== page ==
EPIC Blog | Reputation Management

Reinforcing Your Reputation

author: Scott Covelli

Written by: Scott Covelli

Public Relations + Content Director


  • Best Practices
  • PR

Why “Crisis Management” is for More than Just Crises

For years at EPIC Creative, we’ve been helping our clients prepare for unforeseen issues that may affect their business and brand. From disgruntled employees to social media gaffes to natural disasters, we’ve developed messaging and armed spokespeople with a guide on what to do and say when something bad happens. But what about when something good happens?

Before we get into that, let’s talk about someone who deserves a little more attention in the public square: Taylor Swift. She is not only a hard-working pop star and brilliant artist, she is the epitome of someone who knows how to manage her reputation. From celebrity break-ups to surprise album releases, everything is calculated to affect how she’s seen by the public. And somehow she makes it all seem effortless. It’s no surprise, then, that she has an album titled “Reputation.”

That’s the name of the game: reputation. We’ve learned from our clients and our experience that it’s not just about managing the bad, it’s about capitalizing on the good. So in honor of Taylor Swift, let’s look into how we’ve expanded our clients’ brand response planning to be about all topics affecting them, not just the bad ones.

“I Did Something Bad”

For years, “crisis management” plans have been too narrowly focused on just that: when we do something bad, how do we fix it? With the rise of outrage culture and the pervasiveness of social media, there are a lot of opportunities to slip up in the public space. It makes sense, then, to have a dedicated plan to address these potential problems.

What we found, though, is that “crisis management” is a misnomer. At its core, crisis management is not only about protecting the brand, it’s also about strengthening your brand overall. It would be like saying, “I want to lift weights and stretch so that I can prevent injury.” Yes, it does prevent injury, but it also makes you stronger!

With that approach, it broadens the scope of what we can accomplish with a response plan. Now, good or bad, you can look at any situation and say “What can we do to use this situation to improve our brand presence, strengthen relationships with our customers, or put ourselves in the best light?” The possibilities are endless.


When an opportunity arises for a brand, it can be a gorgeous moment, but you have to be prepared to act. Sometimes it happens, and sometimes it doesn’t, but as author Brené Brown says, “Whatever you go looking for, you’ll find it.”

For example, for our client Milwaukee Irish Fest, we noticed that President Joe Biden would also be in Milwaukee at the same time as the 2023 festival. Since he’s of Irish descent, and it’s the world’s largest Irish music festival, it’s not out of the realm of possibility for him to stop in for a photo opp and check it out. That would be incredible for the festival, but it would also require some preparation and messaging. We factored that and other positive possibilities into our plan for them as we prepared for the festival.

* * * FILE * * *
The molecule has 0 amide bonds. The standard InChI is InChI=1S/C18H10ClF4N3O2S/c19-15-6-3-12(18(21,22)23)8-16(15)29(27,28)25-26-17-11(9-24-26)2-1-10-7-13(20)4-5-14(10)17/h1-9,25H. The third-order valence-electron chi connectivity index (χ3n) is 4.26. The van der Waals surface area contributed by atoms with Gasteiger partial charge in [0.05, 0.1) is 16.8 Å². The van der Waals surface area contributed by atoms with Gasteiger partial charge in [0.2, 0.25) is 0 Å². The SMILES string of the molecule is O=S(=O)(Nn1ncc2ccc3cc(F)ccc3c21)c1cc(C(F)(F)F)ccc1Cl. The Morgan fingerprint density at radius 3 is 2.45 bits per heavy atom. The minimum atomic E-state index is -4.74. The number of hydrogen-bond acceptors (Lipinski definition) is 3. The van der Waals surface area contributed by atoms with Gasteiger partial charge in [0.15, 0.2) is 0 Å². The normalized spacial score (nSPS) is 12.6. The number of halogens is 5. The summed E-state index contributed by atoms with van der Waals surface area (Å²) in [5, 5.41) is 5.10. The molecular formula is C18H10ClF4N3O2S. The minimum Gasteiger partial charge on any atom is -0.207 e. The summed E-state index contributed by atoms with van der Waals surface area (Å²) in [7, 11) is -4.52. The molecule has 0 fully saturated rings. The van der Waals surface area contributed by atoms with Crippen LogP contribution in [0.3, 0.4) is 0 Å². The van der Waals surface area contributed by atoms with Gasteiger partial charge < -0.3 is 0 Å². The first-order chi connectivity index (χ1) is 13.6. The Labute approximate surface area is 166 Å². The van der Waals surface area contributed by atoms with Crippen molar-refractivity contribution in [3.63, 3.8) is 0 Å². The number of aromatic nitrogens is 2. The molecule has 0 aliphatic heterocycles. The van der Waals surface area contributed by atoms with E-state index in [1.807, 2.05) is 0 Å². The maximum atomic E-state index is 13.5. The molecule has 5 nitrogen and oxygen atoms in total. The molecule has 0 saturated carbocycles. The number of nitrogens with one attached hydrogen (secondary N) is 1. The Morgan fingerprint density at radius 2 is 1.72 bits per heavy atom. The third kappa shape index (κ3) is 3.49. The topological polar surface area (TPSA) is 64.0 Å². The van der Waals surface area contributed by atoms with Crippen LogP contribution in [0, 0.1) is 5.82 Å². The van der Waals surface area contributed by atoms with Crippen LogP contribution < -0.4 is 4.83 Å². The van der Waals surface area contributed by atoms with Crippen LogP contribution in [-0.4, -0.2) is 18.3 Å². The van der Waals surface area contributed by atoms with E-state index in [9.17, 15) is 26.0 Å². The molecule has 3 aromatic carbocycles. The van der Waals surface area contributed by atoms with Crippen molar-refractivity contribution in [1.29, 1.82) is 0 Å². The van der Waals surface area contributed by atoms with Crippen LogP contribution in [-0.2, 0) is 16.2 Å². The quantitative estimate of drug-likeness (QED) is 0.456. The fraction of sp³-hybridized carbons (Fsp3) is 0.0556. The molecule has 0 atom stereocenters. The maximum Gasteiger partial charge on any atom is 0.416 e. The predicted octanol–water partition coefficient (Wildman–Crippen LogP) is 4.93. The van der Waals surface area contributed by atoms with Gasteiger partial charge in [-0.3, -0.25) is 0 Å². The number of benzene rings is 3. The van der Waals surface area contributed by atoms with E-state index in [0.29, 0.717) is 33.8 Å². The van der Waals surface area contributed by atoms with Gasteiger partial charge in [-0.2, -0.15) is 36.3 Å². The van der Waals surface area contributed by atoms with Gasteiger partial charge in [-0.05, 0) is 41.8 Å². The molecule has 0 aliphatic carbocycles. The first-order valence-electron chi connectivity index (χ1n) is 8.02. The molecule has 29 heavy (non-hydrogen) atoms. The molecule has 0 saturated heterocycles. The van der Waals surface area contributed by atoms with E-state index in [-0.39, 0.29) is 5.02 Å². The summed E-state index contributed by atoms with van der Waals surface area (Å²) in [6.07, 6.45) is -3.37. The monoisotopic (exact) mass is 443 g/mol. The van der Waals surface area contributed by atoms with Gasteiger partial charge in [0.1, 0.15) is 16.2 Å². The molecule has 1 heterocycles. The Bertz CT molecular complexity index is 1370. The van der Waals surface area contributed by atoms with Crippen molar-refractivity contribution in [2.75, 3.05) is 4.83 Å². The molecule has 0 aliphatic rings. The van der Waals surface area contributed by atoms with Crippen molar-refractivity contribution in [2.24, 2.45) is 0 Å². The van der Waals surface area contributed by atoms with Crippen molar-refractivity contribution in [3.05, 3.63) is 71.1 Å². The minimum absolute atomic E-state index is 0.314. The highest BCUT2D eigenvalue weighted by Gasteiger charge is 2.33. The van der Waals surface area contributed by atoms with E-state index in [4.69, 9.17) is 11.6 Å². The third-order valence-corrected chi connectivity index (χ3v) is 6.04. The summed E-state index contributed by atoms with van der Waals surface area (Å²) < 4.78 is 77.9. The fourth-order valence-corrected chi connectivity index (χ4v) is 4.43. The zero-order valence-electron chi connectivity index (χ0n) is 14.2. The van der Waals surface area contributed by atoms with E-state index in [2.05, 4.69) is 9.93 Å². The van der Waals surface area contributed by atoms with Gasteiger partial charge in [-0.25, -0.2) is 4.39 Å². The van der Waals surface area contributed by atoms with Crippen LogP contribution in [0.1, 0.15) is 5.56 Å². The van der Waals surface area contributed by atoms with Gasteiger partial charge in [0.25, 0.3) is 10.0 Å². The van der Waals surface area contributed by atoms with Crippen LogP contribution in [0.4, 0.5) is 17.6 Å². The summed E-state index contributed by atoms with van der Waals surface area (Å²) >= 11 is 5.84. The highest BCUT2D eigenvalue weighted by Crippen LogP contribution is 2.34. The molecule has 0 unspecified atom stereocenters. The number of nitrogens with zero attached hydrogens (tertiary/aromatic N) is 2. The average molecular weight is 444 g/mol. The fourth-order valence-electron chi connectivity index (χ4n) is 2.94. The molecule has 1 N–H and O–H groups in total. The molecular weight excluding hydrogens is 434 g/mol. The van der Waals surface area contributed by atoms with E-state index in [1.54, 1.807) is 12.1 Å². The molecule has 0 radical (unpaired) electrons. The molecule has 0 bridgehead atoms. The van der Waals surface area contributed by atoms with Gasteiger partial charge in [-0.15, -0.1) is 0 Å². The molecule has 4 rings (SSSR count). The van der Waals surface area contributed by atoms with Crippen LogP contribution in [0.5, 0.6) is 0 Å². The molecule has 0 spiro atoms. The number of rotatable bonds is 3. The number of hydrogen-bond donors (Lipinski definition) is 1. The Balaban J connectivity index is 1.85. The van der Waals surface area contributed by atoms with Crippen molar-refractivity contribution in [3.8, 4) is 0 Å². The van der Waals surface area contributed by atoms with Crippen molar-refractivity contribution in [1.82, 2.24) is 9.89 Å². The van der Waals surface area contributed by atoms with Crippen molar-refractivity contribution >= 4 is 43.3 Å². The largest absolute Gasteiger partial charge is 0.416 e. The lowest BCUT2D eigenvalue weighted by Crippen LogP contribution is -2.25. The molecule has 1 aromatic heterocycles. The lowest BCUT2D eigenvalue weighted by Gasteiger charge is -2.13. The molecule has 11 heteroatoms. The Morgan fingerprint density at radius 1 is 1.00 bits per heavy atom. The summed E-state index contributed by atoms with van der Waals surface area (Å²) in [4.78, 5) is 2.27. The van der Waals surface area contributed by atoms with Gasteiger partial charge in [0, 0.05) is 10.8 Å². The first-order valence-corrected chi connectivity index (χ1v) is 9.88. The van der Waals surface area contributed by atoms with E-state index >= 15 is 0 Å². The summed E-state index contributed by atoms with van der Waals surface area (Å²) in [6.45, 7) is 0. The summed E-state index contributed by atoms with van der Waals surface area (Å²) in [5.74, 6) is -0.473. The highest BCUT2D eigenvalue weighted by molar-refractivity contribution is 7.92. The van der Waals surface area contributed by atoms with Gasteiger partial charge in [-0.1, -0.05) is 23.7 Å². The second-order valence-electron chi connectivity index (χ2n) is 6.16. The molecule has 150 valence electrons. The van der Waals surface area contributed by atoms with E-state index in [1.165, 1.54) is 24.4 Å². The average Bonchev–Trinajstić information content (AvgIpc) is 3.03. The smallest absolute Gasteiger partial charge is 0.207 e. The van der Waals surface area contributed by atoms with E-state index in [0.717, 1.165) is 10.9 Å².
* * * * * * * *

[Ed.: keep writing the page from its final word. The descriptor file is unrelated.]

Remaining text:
Years ago, Storm Bowling, a bowling ball manufacturer and client of ours, was presented with the opportunity to be featured in a video from the ultra-popular YouTube channel Dude Perfect. One of the brand’s sponsored bowlers was going to be in a video, and he asked them to participate. In retrospect, they should have jumped at the opportunity to be featured prominently in the video, but they at least sent a bunch of merchandise to the shoot so everyone would be in their branded gear. Now, years later, the video is still getting views, and is up to more than 100 million views. Now that’s a reputation builder.

“Call It What You Want”

The reason we bring all of this up is that we’re shifting some things—not so much in our approach—but in what we call it. We used to call it crisis management, but we’ve officially made the switch to “reputation management.” We’ve always taken into account positive opportunities, but this name change is important because it helps our clients understand the impact of the preparation.

We used to hear things like “That’s not going to happen to us” or “That’s not a crisis”, which are fair pieces of feedback. But the thing about preparing is that it’s not about the situation itself, it’s about your readiness. That’s what true preparedness looks like: not a scripted reaction to a list of outcomes, but a posture of preparedness that’s ready for just about anything, good or bad.

“End Game”

So what does that look like in real life? After we have a brainstorming session with our client to determine the audiences and potential crises and opportunities, we develop a reputation response plan document. It includes a “heat map” of the situation categories and who the point person is for each one. It also includes messaging pillars to help build responses, as well as tips for interacting with the media. Last but not least, there’s a step-by-step workflow of how we use these tools quickly in a response.

When a situation that could affect the brand arises, we convene the response team, go through the steps, and determine if we’re going to respond, how we’ll respond, and to whom the response is directed. We have this process in place for several of our clients, and they’ve used it successfully many times. We also regularly revisit the plans to update them and retrain team members.

“…Ready For It?”

Are you looking for a reputation management response plan for your organization? Do you want to handle every situation as gracefully as Taylor Swift? We can help. Contact us today and we can work with you on this and many other ways to strengthen your brand’s reputation!

Work Hard and Be Nice to People


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